Works in Progress—Stories and Novella

In following with a plan laid out in an earlier post, this week’s post will just be a little update on where my writing is at. Here we go:

The Ghul of Yazd
This story should be published in the next two weeks by Strangelet Journal. I will likely do a separate post here when it goes live. I can’t wait for this horror/undead/suspense thriller to come out. In the meantime, Strangelet has already revealed the cover art (right) and you can pre-order “Issue 0” now on their website. Strangelet_FrontCover

B” – a science fiction story.
This is set in the year 2070 after a series of conflicts known as “The Great Wars.” It was influence by Dante, a song by Ellie Goulding and T.E. Lawrence. I just finished the 2nd draft and this weekend I plan to wrap up the 3rd draft. After that, it should be pretty close to done and ready to submit. It will be nice to have something done (knock on wood) before the Ghul gets published.

AFTA” – a comic-horror novella.
Man, does it take a long time for a novella to get reviewed and accepted/rejected…After submitting a couple of query letters to some horror publishing imprints, I’m still waiting to hear back. I guess it’s just getting used to novella/novel submission time frames vs. short story submission time. I will keep you posted on what happens.


That’s all for now. Tune in next week when I write the next BIG post on the craft of writing or come back two weeks from now for another update on my works in progress. It’s up to you. I hope this new blog schedule works for everyone. It’s definitely making things easier for me.

Advertisements

The Craft: Conflict and Metamorphosis

I’ve been thinking a lot lately about what makes a short story not just good, but great. Why do some reach out and grab you and others leave you cold? Well, I think I’ve hit on one of those things that compels you to keep reading: conflict leading to metamorphosis.

I began to suspect this was an important thing when Kenneth Jobe, another writer I follow, said that it was strange that his stories that were accepted both had characters in them that didn’t die.

My story ‘Tale of the Revolution’ is in there, and like my other story to be published so far, it’s a bit of an anomaly. Once again, it’s the rare story where no one dies and there are no curse words.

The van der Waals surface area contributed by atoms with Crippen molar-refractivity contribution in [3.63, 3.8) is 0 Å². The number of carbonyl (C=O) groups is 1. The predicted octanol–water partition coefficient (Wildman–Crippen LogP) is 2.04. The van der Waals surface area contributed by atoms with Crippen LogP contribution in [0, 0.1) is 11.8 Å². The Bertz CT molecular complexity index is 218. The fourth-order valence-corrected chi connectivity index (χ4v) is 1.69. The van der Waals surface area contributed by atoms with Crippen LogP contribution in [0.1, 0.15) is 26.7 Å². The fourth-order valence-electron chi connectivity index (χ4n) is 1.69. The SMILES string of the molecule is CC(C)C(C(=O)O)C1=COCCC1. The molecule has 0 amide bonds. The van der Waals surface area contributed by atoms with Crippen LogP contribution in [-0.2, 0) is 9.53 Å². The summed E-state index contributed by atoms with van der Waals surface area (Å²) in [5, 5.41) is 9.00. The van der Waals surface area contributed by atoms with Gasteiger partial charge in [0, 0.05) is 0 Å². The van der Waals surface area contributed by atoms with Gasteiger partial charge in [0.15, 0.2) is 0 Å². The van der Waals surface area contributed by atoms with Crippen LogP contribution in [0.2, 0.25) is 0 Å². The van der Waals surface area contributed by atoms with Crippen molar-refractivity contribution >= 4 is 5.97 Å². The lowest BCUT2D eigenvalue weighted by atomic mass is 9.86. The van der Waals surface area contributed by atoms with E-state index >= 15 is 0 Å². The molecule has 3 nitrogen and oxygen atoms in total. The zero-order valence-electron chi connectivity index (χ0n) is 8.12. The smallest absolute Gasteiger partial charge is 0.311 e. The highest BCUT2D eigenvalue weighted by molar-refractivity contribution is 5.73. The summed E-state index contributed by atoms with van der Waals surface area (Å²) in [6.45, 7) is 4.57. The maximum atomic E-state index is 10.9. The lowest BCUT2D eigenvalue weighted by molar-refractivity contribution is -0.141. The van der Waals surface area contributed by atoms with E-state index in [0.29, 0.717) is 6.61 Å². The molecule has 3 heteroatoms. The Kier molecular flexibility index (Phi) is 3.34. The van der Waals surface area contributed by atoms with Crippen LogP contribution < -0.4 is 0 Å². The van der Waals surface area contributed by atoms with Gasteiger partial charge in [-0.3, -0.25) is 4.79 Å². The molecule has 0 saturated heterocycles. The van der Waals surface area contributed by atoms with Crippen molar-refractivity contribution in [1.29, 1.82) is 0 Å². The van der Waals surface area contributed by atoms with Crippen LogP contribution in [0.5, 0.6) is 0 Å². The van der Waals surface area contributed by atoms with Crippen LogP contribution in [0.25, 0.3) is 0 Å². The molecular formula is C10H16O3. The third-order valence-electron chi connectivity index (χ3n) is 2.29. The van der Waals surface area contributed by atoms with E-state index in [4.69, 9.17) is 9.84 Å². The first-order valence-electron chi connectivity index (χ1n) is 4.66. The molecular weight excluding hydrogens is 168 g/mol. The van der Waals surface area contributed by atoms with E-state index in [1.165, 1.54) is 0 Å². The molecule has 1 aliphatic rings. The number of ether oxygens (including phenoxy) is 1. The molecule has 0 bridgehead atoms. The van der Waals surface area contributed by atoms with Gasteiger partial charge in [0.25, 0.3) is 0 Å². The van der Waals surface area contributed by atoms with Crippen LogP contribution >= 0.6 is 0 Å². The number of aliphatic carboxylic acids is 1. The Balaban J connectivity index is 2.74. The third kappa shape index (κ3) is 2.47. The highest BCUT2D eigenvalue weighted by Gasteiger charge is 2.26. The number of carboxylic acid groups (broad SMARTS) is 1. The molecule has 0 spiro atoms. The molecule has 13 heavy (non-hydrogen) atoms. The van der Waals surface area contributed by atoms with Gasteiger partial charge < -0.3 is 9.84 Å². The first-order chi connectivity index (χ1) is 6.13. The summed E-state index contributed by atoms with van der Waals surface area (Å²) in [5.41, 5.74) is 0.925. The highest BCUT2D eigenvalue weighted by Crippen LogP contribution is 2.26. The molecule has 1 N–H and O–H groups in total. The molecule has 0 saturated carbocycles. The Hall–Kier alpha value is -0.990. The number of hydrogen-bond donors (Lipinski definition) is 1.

“Both stories where no one died?” I thought. That got me to thinking about an editor who said that he preferred to accept stories in which the protagonist DID NOT die, but was rather changed by what they experienced. Then, something else clicked: I remembered that at the writing workshop I took at RavenCon, Allen Wold said that a story was a tale with a plot, setting and characters in which the characters, the world or both change in some fundamental way.

So, like writers do, I mused a bit more on this. I turned it over and thought about it: Did my stories contain characters that metamorphosed, that changed? Yes, they did. Both of my accepted works featured protagonists that underwent major changes by the end of the story. How and why did this change happen? In every case, it was because of pressure, because of conflict.

The HatchlingsAntonio_del_Pollaiolo_Apollo_and_Daphne
In “The Hatchlings,” the narrator, Pharos, must decide whether to witness the horrendous Zakir ritual in the arena from start to finish or to walk out. The tension or conflict is: Will he stay or will he leave? He decides to stay and is forever changed by it.

The Ghul of Yazd
In “The Ghul of Yazd(to be published by Strangelet Journal in Sept.), Rasul must decide whether to assassinate a child, knowing that failing to do so means he will betray the hashashin brotherhood. In the end, he balks, setting in motion a long series of events and personal transformations…More on that later, once the story goes live…